Santander boss faces trial over £111m 'parachute' payouts

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The Independent Online

Emilio Botin, the chairman of Santander Central Hispano which recently took over Abbey National, is to stand trial in Madrid this week over misappropriation charges.

Emilio Botin, the chairman of Santander Central Hispano which recently took over Abbey National, is to stand trial in Madrid this week over misappropriation charges.

Mr Botin is in the dock together with two former board members. The High Court in Madrid is investigating whether "golden parachute" payments of €160m (£111m) to the former co-chairman of Santander and the former chief executive - Jose Maria Amusategui and Angel Corcostegui respectively - were legal, after a complaint by Rafael Perez Escolar, a disgruntled shareholder.

The trial was due to start today but has been postponed for one or two days. Instead, a special hearing takes place today to consider a complaint brought by Mr Escolar that the judge in the case, Javier Gomez Bermudez, is biased.

Mr Botin also faces charges of falsifying documents and violating tax laws in a separate trial that is expected to start this summer. In a third trial, he is accused of digging a well to provide water - a scarce commodity in Spain - for a golf course without obtaining permission from the authorities.

Mr Botin is alleged to have paid €56m to Mr Amusategui and €108m to Mr Corcostegui to quit. His case is that, at worst, it was a technical infringement and that his action was not only supported by the board but also endorsed by shareholders. Yet Teresa Palacios, the High Court judge, refused to strike out the action last year, stating that it "prejudiced the shareholders economically".

Mr Escolar is a former managing director of Banesto, a banking group that Mr Botin acquired after a controversial rescue by Spain's central bank in the mid-1990s. Santander's laywers point out that Mr Escolar himself was in court accused of false accounting at the time of Banesto's eclipse.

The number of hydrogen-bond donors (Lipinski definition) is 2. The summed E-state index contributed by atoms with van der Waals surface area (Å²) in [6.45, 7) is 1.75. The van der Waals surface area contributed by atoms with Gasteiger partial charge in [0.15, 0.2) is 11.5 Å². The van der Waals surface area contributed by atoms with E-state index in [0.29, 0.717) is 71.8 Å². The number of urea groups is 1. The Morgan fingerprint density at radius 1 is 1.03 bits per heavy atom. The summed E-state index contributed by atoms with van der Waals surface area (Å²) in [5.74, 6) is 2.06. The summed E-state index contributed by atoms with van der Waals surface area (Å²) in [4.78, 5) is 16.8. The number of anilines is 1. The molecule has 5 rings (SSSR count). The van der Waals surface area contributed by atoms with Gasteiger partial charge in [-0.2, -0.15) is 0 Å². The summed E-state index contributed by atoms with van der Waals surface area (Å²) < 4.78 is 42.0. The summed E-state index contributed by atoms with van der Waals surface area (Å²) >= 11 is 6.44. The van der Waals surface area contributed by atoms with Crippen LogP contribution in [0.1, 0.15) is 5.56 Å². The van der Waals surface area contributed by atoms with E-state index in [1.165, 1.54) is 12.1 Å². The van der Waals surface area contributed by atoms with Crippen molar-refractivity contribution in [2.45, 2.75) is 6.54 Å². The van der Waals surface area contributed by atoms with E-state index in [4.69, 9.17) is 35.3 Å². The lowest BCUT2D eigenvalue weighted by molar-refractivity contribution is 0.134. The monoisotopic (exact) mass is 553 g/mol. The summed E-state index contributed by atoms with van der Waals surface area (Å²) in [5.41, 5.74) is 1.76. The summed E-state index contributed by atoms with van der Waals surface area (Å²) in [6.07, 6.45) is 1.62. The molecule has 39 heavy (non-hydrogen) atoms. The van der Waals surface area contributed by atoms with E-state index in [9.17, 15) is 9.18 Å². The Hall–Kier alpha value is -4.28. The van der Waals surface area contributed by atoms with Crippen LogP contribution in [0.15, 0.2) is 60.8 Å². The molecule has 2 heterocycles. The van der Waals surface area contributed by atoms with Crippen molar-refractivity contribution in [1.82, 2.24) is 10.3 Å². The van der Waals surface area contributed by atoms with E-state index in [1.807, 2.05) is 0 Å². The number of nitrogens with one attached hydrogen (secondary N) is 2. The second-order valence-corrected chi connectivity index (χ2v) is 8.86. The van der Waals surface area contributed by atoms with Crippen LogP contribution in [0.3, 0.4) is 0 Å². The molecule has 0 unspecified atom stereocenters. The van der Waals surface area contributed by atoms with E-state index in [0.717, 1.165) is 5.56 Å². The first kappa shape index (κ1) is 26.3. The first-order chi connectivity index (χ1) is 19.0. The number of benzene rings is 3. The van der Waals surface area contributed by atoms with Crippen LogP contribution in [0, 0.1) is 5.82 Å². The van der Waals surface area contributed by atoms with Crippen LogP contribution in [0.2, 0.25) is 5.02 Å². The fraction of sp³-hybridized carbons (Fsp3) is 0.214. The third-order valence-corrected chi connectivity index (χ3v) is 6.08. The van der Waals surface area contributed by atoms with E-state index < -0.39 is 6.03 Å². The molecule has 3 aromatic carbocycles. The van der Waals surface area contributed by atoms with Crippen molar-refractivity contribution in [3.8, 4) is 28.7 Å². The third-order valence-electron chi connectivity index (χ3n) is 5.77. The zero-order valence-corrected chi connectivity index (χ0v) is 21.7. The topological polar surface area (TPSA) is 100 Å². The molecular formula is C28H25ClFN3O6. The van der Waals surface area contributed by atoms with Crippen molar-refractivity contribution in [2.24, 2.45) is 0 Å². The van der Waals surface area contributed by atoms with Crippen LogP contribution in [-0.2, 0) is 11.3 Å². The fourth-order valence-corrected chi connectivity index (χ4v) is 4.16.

There is a vociferous lobby of 1,000 shareholders of Banesto who have spent the past 11 years trying to get satisfaction from Mr Botin or Spanish and international authorities on the grounds that they were cheated out of ownership.

Two factors are causing comment in Madrid. One is that the trial has been brought forward suddenly when it was originally set down for the summer. Secondly, the original judge, Angela Murillo, has been replaced by Mr Bermudez.

Mr Bermudez was responsible for disposing of Banesto's assets after Mr Escolar was convicted of serious financial irregularities, though Mr Escolar has always maintained that the bank was squeezed by unfair competition from Santander which was waiting to take it over.

A special tribunal will today compare Mr Escolar's complaint with a three-page denial from Mr Bermudez of any hostility, in which he points out that "never in his life has he seen" Mr Escolar and that he was not involved in his trial.

Whatever the outcome, the trial must start soon, due to pressure on court time from some major cases involving terrorism and human rights. If Mr Escolar succeeds with his complaint, the new judge will be Antonio Diaz Delgado.

Santander itself has been in trouble, and has recently paid a fine of $20,000 (£10,000) for transferring money to Cuba from its Bahamian subsidiary without notifying the US under the Helms-Burton Act.

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